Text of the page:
"The failed social policies of the past few decades have widened the gaps between rich and poor, well and poorly educated, medically indigent and consumers of elective high-tech surgery, owners of multi-mansions and the homeless," Rodriguez-Trias explained. "We need health, but above all we need to create a grounding for healthy public policy that redresses and salvages the growing inequities. We cannot achieve a healthier us without achieving a healthier, more equitable health care system, and ultimately, a more equitable society."

About the Author The author is former assistant editor of the Journal.

Requests for reprints should be sent to Joyce Wilcox (e-mail: jpswilcox@

This article was accepted November 26, 2001.


I gratefully acknowledge the thoughtful input of Susan Davis and Judy Norsigian.

Anybody who could afford an abortion could get a perfectly fine one.... [But if] a poor woman needed an abortion, she came to the University Hospital in the middle of the night and said she had fallen and was having a miscarriage.

-Helen Rodriguez-Trias

"Helen Challenged Us to Listen to Women"

"Helen was among the few women physicians who understood and became immersed in the women's health movement Her perspectives and politics help us shape and sharpen our women's health analysis. She is a national treasure."

-Byllye Avery Founder, National Black Women's Health Project

"Helen challenged us to listen to women and to acknowledge women's realities, One of her greatest gifts to the women's health movement was her insistence that we not only listen to women's descriptions of their experience with health care, but that we build policies and programs that acknowledged those experiences and responded to them.'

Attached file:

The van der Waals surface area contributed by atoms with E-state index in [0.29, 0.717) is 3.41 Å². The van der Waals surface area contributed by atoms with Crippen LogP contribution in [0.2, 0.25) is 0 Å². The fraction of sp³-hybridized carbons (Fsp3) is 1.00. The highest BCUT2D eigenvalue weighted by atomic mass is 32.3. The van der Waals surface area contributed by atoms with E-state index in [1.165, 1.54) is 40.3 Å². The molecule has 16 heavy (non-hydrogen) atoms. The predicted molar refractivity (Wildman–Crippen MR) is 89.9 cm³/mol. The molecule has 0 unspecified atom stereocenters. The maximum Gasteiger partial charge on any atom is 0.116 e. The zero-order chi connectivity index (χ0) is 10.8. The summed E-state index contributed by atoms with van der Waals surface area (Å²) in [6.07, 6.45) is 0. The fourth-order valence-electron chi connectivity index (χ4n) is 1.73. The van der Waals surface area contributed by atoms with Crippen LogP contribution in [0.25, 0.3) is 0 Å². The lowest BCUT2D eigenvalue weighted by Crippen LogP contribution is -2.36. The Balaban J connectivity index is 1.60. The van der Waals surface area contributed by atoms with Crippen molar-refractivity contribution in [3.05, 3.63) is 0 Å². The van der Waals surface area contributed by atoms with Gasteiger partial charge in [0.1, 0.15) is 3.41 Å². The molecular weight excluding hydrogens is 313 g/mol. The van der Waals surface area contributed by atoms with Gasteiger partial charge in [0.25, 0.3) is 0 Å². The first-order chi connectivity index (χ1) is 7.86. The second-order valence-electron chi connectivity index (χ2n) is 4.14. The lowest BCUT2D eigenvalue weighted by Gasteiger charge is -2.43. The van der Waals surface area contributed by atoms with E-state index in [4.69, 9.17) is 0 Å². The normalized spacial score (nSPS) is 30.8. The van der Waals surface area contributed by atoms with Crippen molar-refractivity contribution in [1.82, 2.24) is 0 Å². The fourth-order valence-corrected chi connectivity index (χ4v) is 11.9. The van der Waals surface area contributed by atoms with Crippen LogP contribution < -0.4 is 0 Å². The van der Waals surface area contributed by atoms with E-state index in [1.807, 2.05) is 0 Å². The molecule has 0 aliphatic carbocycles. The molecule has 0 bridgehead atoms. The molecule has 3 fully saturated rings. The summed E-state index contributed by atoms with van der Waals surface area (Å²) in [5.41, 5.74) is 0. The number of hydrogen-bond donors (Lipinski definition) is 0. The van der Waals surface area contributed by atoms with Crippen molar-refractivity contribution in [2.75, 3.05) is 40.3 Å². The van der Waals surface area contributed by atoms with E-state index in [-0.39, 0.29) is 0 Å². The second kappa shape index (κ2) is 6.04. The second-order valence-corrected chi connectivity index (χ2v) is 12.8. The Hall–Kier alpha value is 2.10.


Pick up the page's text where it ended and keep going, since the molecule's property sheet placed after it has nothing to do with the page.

-Cynthia Pearson Executive Director, National Women's Health Network

"Helen was immensely supportive both before and after she joined our Advisory Board, whether with advice for Nuestros Cuerpos, Nuestras Vidas, the new Spanish language cultural adaptation of Our Bodies, Ourselves, or with how to handle a controversy over the history of sterilization abuse in the United States. Her wisdom, fact, and honesty made her a remarkable teacher, friend, and advocate to hundreds in the women's health movement."

-Judy Norsigian Executive Director and Cofounder Boston Women's Health Book Collective Coauthor, Our Bodies, Ourselves for the New Century

"Helen has impacted the work of many Puerto Rican women health activists. It was her vision that propelled the work of the Latin Women's Collective in New York during the 1970s. We organized working-class women to take control of their bodies. We educated ourselves and demanded government-subsidized abortions, an end to sterilization abuse, and accountability from the medical establishment Her legacy continues in our work today as we continue to educate each other and advocate for our right to free patient-centered health care."

-Esperanza Martell Program Director, Casa Atabex ache The House of Women's Power South Bronx, NY Editor, Women Under Attack., Victories, Backlash, and the Fight for Reproductive Freedom

"I worked closely with Helen from 1975 to 1978 in the Committee to End Sterilization Abuse, which she helped found in 1974. An activist and passionate advocate for poor women of color, Helen educated a generation of women activists of all colors who sought to advance women's rights through health. Inspired by Helen, we united the need for abortion rights with the fight against sterilization abuse and developed the far-reaching concept of reproductive rights (that a number of conditions must be met before all women can be truly free). If anyone deserves the title of mother of the movement for reproductive rights it's Helen Rodriguez-Trias."